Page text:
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Congress Moves Forward on Legislation to End Surprise Medical Bills

Looking up at the rotunda in the US Capitol building
The Senate Health, Education, Labor, and Pensions Committee recently voted to advance bipartisan legislation, called the Lower Health Care Costs Act (the Act), aimed at, among other things, curbing surprise medical bills. 

The Act is one of several bills introduced in the House and Senate (for example, S.B. 1531, the “STOP Surprise Medical Bills Act of 2019”) confronting this issue. However, it is the first to be approved and voted out of committee.

Surprise medical bills are bills patients receive from out-of-network providers where the patient did not realize the provider was out-of-network at the time of the treatment. Such bills typically occur when a patient seeks treatment from an in-network hospital, but also receives services from an out-of-network provider (such as a physician or a lab) as part of their treatment. Surprise medical bills result in significant increased costs to patients due to: (1) higher out-of-network patient responsibility amounts; and (2) balance billing by out-of-network providers. A recent Kaiser Family Foundation report illustrates the risks emergency room and hospital patients face from surprise medical billing, finding that in 2017, approximately 1 in 6 of these patients had at least one out-of-network bill associated with their care. In some states, the rate of surprise billing was closer to 1 in 3 patients.

The Act was introduced earlier this month by Senators Lamar Alexander (R-Tenn.) and Patty Murray (D-Wash). Along with addressing surprise medical bills, the Act includes sections aimed at: (1) reducing prescription drug prices; (2) improving transparency in health care; (3) improving public health; and (4) improving the exchange of health information.

The Act’s surprise medical billing provisions would:

1. Hold patients harmless from surprise medical bills associated with emergency-related services.

Under the Act, patients are required to pay only the in-network patient responsibility amounts (such as co-payments, co-insurance, or deductibles) for out-of-network: (i) emergency care in a hospital or free-standing emergency room; (ii) care provided by ancillary practitioners, regardless of whether the emergency setting is in-network or out-of-network; (iii) diagnostic services provided at in-network facilities (for example, the hospital emergency room is in-network, while the laboratory services are not); and (iv) air ambulance services; (collectively, Out-of-Network Services). To the extent a patient is stabilized after being admitted to a facility through the emergency room, the patient must be given: (i) advance notice of subsequent out-of-network care and the option to affirmatively consent to the out-of-network services; (ii) an estimate of the patient’s cost for the out-of-network services; and (iii) referrals for alternative, in-network treatment options. If the required notice is not provided to the patients prior to the follow-up treatment, the patient would not be responsible for the out-of-network costs.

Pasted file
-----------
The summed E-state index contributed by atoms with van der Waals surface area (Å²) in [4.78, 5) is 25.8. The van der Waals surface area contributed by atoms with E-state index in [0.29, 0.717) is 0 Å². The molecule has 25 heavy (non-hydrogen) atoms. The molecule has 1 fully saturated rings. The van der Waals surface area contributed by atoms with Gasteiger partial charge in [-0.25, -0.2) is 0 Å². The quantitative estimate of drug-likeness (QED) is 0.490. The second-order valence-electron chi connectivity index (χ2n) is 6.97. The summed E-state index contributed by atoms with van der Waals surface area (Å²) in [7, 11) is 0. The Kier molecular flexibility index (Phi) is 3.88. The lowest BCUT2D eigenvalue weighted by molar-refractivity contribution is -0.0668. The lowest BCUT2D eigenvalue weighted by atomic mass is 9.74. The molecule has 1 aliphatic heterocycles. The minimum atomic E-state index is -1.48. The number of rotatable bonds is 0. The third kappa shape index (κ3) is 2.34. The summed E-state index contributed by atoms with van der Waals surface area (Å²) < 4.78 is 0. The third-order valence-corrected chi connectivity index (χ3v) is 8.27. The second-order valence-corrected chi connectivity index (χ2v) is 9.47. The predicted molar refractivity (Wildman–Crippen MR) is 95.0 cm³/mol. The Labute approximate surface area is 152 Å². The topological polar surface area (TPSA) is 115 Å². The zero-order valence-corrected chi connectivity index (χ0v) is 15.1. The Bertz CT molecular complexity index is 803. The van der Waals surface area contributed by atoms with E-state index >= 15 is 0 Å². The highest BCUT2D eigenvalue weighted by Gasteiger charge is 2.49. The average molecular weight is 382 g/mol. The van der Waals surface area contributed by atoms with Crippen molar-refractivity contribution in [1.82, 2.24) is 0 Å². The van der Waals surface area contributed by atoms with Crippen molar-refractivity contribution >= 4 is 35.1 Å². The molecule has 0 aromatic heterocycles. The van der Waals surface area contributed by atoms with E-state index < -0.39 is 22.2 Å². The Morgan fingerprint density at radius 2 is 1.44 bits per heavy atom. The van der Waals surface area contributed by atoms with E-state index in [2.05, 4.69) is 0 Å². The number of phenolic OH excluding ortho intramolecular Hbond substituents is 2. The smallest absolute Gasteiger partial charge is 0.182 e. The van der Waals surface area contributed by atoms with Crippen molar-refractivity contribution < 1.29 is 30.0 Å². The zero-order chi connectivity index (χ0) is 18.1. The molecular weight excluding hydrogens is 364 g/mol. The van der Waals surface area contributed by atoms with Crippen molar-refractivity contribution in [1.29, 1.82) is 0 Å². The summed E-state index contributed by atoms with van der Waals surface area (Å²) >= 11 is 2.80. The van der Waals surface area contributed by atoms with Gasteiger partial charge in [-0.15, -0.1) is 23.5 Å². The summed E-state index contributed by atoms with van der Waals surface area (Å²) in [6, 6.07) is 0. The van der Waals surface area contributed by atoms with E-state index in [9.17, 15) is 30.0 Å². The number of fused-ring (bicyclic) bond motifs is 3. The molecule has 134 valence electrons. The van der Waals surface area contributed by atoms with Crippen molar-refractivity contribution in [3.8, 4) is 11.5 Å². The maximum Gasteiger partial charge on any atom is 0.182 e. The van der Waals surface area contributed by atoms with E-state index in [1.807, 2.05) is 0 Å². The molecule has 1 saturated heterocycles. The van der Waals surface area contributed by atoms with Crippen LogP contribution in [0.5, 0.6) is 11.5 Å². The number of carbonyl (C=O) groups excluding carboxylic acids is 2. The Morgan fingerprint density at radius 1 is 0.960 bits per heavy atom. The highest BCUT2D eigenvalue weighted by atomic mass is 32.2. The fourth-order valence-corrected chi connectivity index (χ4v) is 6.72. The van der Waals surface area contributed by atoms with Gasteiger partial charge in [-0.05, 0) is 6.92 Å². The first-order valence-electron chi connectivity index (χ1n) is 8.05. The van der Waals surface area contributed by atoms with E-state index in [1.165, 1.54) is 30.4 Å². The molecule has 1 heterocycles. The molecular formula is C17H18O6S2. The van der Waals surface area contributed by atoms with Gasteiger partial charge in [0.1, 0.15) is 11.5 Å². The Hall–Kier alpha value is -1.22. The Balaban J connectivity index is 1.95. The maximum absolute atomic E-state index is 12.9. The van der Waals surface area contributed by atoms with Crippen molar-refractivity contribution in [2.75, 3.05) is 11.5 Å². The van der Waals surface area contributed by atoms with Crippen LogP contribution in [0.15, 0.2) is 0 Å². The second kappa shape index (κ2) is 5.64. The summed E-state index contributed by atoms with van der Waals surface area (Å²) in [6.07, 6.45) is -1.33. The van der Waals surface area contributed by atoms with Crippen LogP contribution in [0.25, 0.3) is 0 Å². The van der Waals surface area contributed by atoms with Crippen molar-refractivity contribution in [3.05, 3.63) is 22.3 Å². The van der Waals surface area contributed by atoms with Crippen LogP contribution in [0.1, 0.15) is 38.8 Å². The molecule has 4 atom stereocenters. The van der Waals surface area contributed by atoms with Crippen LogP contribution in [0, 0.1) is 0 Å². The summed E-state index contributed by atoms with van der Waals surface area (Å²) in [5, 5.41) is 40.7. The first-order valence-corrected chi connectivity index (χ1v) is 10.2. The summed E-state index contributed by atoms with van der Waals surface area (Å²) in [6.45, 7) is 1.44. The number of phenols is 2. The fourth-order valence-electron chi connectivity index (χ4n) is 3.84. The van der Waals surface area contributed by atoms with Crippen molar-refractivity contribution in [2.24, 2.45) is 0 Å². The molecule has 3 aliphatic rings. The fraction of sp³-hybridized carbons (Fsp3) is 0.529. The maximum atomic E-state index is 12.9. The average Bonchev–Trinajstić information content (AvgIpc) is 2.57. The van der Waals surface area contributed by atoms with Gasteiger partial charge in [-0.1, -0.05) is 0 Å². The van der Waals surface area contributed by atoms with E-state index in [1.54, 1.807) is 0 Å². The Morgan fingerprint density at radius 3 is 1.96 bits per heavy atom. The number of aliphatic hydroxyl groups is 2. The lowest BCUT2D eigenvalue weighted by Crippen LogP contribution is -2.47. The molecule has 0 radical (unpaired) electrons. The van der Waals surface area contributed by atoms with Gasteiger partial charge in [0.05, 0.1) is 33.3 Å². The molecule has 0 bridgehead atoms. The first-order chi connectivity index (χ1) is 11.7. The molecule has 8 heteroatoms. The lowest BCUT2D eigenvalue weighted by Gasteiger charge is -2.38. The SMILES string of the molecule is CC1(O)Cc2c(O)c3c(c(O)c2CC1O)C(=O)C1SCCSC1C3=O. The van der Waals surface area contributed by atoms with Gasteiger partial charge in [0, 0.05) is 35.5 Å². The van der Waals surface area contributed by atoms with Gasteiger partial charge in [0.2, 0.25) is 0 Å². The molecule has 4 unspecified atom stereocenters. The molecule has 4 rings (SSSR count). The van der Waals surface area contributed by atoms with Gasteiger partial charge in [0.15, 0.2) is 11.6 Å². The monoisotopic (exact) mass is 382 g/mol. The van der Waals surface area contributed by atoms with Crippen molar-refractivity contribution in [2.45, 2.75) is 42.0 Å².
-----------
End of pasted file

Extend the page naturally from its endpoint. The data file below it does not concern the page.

Providers who violate the surprise billing prohibition may be subject to civil monetary penalties of up to $10,000 for each violation.

2. Establish benchmark payment rates for Out-of-Network Services.

The Act requires health plans to pay providers the local median in-network rate for the provision of Out-of-Network Services, based on the types of services and providers providing the services. If the plan does not have sufficient information to establish the median in-network rate for the region or for a particular specialty, the plan will have the option of accessing external data sources, such as state all-payor databases, to determine the rate.

3. Require the Department of Health and Human Services (HHS) to conduct a follow-up study on the effects of the limitations on surprise medical billing.

Under the Act, the Secretary of HHS is required to study the effects of the surprise medical billing prohibitions on overall health care costs and competition in health care. HHS also is instructed to work with the FTC to assess whether requiring the payment of benchmark rates results in anti-competitive consolidation of health care facilities, providers, or payers.

The Act now moves to the full Senate for consideration, though there may be additional changes to the text of the Act before the full Senate votes, including adding an independent arbitration provision to address disputes between payers and providers. Senator Alexander, one of the Act’s sponsors, is hoping the Act is voted on before the Senate adjourns for the August recess.

While there seems to be bi-partisan consensus regarding the negative impact of surprise medical bills on patients, the details included in the Act, particularly with respect to reimbursements for Out-of-Network Services, remain controversial. Providers, particularly hospitals and physicians, are concerned that including the reimbursement benchmark provision in the Act could result in more limitations on patients’ access to care. This concern is premised on the idea that benchmarking may incentive insurers to refuse to contract with physicians, knowing that costly Out-of-Network Services will be reimbursed at the benchmark rate, resulting in fewer in-network physicians providing care to patients. As the Act is aimed at limiting surprise medical bills in the emergency-treatment context, fewer in-network physicians could result in an increase in medical costs associated with non-emergency treatment. Stakeholders who are concerned about the impact of the Act should consider contacting their representatives to ensure their views are heard during the legislative process.

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